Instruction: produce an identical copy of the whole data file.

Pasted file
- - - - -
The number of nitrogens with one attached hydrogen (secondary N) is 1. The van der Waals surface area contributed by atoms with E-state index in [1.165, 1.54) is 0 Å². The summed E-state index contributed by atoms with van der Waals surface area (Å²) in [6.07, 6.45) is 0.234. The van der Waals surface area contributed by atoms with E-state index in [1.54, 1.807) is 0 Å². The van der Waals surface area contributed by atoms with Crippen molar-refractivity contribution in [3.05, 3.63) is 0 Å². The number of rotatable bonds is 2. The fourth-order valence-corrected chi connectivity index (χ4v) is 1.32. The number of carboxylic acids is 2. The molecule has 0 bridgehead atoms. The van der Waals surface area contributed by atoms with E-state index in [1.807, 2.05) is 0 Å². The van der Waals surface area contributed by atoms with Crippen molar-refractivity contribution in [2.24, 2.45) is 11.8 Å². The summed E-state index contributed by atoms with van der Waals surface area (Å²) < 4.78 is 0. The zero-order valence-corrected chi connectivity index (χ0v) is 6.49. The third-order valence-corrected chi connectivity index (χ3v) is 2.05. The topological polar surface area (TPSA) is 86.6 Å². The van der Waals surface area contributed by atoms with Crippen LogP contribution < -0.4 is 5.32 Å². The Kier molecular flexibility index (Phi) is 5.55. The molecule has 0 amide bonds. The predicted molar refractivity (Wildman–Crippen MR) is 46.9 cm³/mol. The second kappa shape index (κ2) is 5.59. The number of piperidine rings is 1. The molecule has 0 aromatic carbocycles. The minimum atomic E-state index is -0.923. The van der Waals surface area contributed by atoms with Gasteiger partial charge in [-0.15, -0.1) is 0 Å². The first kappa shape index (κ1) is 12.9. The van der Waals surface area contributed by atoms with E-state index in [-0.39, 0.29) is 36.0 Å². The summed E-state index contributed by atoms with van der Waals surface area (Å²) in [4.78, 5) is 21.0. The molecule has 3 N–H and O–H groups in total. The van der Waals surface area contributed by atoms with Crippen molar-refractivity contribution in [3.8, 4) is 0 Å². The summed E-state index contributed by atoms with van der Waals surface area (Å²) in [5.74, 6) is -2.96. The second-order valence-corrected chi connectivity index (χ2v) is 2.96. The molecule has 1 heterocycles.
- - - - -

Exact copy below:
The number of nitrogens with one attached hydrogen (secondary N) is 1. The van der Waals surface area contributed by atoms with E-state index in [1.165, 1.54) is 0 Å². The summed E-state index contributed by atoms with van der Waals surface area (Å²) in [6.07, 6.45) is 0.234. The van der Waals surface area contributed by atoms with E-state index in [1.54, 1.807) is 0 Å². The van der Waals surface area contributed by atoms with Crippen molar-refractivity contribution in [3.05, 3.63) is 0 Å². The number of rotatable bonds is 2. The fourth-order valence-corrected chi connectivity index (χ4v) is 1.32. The number of carboxylic acids is 2. The molecule has 0 bridgehead atoms. The van der Waals surface area contributed by atoms with E-state index in [1.807, 2.05) is 0 Å². The van der Waals surface area contributed by atoms with Crippen molar-refractivity contribution in [2.24, 2.45) is 11.8 Å². The summed E-state index contributed by atoms with van der Waals surface area (Å²) < 4.78 is 0. The zero-order valence-corrected chi connectivity index (χ0v) is 6.49. The third-order valence-corrected chi connectivity index (χ3v) is 2.05. The topological polar surface area (TPSA) is 86.6 Å². The van der Waals surface area contributed by atoms with Crippen LogP contribution < -0.4 is 5.32 Å². The Kier molecular flexibility index (Phi) is 5.55. The molecule has 0 amide bonds. The predicted molar refractivity (Wildman–Crippen MR) is 46.9 cm³/mol. The second kappa shape index (κ2) is 5.59. The number of piperidine rings is 1. The molecule has 0 aromatic carbocycles. The minimum atomic E-state index is -0.923. The van der Waals surface area contributed by atoms with Gasteiger partial charge in [-0.15, -0.1) is 0 Å². The first kappa shape index (κ1) is 12.9. The van der Waals surface area contributed by atoms with E-state index in [-0.39, 0.29) is 36.0 Å². The summed E-state index contributed by atoms with van der Waals surface area (Å²) in [4.78, 5) is 21.0. The molecule has 3 N–H and O–H groups in total. The van der Waals surface area contributed by atoms with Crippen molar-refractivity contribution in [3.8, 4) is 0 Å². The summed E-state index contributed by atoms with van der Waals surface area (Å²) in [5.74, 6) is -2.96. The second-order valence-corrected chi connectivity index (χ2v) is 2.96. The molecule has 1 heterocycles.